The Maid by Nita Prose
This book is narrated by the main character, Molly, and she has a phenomenally strong, distinctive voice. Deeply concerned with instructions and most importantly, cleaning, she is the ideal maid. She functions discreetly, capably and is almost invisible. Underneath there is a constant narrative of intention, some doubts, reconciling the difficult and often dirty world to her high expectations. Lonely and sometimes confused, she tries hard to recognise what others mean by their actions, but also by their expressions, and sometimes she fails. She is in many ways an employer’s dream, being conscientious almost to a fault. Molly, however, has secrets. Precious and clear memories of her only family, her Gran, are her guide to life, but there comes a time in this beautifully constructed novel when she has to go beyond her beloved grandmother’s precepts. This is a strong novel which looks with almost heartbreaking clarity at a remarkable young woman’s life at a crisis point. A real page turner, this new classic of contemporary writing draws the reader in gently and insidiously, as Molly’s logic becomes almost second nature. Discovering so much as the story develops, the reader may think that they know what is really going on, only to be almost as shocked as Molly is by some developments. Apart from Molly herself, I thought that the other characters were introduced and developed with real flair, and the setting of the hotel and flat which make up most of Molly’s world are carefully described. I was so very pleased to have the opportunity to read and review this wonderful book.
The book opens with a description by the narrator of herself, Molly the maid. With a certain amount of clarity, she says that she likes things clean and neat. Her uniform, clean and pressed every day, is like assuming an invisibility cloak, as she puts it on she feels that she becomes invisible to everyone, a silent, non-judgemental cleaning force. It is maybe this wordless acceptance of people’s lives as shown by her folding and tidying, cleaning away people’s mess, that actually endears her to Giselle, the second, glamorous wife to Mr Charles Black. He is a businessman, infamous for his dealings in unspecified matters, but as a frequent guest in the penthouse suite, undoubtedly wealthy. He treats Molly as a necessary but inconvenient item in the hotel. Giselle, however, chats to Molly, revealing perhaps more than she intends to of her real feelings. Molly has regrets, such as an ill advised relationship in her past, but that has not prevented her from hoping that Rodney, bar manager in the hotel, will continue his apparent interest in her. Meanwhile she will keep on cleaning and bringing rooms back to a state of perfection, always mindful of her manager, Mr. Snow’s, words of wisdom.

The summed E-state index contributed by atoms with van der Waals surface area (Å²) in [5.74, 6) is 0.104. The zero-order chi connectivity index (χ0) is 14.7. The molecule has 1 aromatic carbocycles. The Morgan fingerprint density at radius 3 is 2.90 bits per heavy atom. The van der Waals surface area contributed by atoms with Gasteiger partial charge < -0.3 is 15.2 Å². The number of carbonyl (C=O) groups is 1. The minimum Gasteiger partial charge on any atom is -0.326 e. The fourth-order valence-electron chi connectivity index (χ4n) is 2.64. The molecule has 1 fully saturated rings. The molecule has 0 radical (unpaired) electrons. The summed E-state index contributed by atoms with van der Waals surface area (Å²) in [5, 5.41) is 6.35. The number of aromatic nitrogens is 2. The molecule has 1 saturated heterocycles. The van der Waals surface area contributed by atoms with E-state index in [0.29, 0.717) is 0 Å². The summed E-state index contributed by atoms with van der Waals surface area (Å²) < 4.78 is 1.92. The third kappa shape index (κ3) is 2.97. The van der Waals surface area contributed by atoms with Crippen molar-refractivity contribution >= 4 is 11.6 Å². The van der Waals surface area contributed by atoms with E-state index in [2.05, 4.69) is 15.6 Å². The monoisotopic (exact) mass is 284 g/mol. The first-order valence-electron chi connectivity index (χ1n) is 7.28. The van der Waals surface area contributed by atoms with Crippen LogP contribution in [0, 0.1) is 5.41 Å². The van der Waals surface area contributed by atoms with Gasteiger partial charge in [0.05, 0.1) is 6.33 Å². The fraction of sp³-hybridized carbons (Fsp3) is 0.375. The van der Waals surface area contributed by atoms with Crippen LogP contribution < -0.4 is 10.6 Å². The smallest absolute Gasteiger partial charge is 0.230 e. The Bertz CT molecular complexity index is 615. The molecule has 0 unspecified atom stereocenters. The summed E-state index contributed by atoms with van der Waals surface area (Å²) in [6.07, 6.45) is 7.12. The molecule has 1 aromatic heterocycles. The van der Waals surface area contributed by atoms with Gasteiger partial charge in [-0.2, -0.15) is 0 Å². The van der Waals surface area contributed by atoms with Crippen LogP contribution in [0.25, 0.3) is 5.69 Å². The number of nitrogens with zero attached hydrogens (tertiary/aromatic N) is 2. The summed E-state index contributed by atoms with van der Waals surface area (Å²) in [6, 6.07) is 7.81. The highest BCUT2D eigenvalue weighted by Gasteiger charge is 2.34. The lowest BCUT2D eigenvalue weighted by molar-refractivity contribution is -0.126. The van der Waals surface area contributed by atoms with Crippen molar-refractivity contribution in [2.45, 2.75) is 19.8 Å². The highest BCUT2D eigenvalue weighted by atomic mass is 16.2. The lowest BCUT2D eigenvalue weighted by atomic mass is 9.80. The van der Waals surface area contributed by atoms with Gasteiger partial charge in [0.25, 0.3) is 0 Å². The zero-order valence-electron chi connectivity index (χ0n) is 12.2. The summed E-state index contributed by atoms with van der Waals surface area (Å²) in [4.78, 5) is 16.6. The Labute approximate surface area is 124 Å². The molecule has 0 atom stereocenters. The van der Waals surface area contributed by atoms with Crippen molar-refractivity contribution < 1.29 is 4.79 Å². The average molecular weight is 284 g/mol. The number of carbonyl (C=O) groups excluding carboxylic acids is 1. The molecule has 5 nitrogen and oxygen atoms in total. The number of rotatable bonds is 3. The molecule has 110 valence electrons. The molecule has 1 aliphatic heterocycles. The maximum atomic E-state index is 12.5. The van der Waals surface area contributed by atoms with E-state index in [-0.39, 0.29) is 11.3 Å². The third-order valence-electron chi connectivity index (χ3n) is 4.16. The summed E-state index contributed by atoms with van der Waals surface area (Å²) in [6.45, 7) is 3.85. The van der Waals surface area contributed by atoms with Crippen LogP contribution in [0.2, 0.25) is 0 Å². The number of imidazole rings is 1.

This is a book which has important things to say about the realities of life for a person who has to reassure herself that people are laughing with her, not at her. It is about innocence on many levels, of true innocence in life and daily situations, and innocence in more complicated emergencies. It is about relationships – with those we love, and with those who do not have others’ best interests in mind. It is a book about how women, who make up the majority in such relatively low paid jobs, have to cope with being ignored. This is an important book in many ways, but also a book that is a very good and satisfying read, and I thoroughly recommend it.